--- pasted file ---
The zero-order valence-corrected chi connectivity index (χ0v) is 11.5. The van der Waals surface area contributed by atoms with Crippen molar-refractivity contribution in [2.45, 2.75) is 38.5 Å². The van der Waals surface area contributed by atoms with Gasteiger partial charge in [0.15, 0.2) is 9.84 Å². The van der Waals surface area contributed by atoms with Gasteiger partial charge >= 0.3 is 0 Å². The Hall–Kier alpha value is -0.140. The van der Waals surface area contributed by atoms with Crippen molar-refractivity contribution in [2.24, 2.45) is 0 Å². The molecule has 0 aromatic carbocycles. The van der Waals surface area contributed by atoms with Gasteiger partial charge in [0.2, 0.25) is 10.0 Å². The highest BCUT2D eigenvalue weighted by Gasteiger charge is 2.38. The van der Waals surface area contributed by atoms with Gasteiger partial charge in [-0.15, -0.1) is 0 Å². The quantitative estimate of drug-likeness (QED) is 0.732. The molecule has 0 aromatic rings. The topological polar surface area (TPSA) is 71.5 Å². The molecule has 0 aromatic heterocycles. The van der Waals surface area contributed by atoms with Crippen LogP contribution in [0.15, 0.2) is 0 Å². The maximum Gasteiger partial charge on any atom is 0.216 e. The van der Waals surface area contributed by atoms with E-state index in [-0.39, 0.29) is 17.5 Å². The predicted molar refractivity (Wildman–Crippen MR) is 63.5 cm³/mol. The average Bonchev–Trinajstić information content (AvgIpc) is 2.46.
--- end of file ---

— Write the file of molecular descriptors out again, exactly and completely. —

The zero-order valence-corrected chi connectivity index (χ0v) is 11.5. The van der Waals surface area contributed by atoms with Crippen molar-refractivity contribution in [2.45, 2.75) is 38.5 Å². The van der Waals surface area contributed by atoms with Gasteiger partial charge in [0.15, 0.2) is 9.84 Å². The van der Waals surface area contributed by atoms with Gasteiger partial charge >= 0.3 is 0 Å². The Hall–Kier alpha value is -0.140. The van der Waals surface area contributed by atoms with Crippen molar-refractivity contribution in [2.24, 2.45) is 0 Å². The molecule has 0 aromatic carbocycles. The van der Waals surface area contributed by atoms with Gasteiger partial charge in [0.2, 0.25) is 10.0 Å². The highest BCUT2D eigenvalue weighted by Gasteiger charge is 2.38. The van der Waals surface area contributed by atoms with Gasteiger partial charge in [-0.15, -0.1) is 0 Å². The quantitative estimate of drug-likeness (QED) is 0.732. The molecule has 0 aromatic rings. The topological polar surface area (TPSA) is 71.5 Å². The molecule has 0 aromatic heterocycles. The van der Waals surface area contributed by atoms with Crippen LogP contribution in [0.15, 0.2) is 0 Å². The maximum Gasteiger partial charge on any atom is 0.216 e. The van der Waals surface area contributed by atoms with E-state index in [-0.39, 0.29) is 17.5 Å². The predicted molar refractivity (Wildman–Crippen MR) is 63.5 cm³/mol. The average Bonchev–Trinajstić information content (AvgIpc) is 2.46.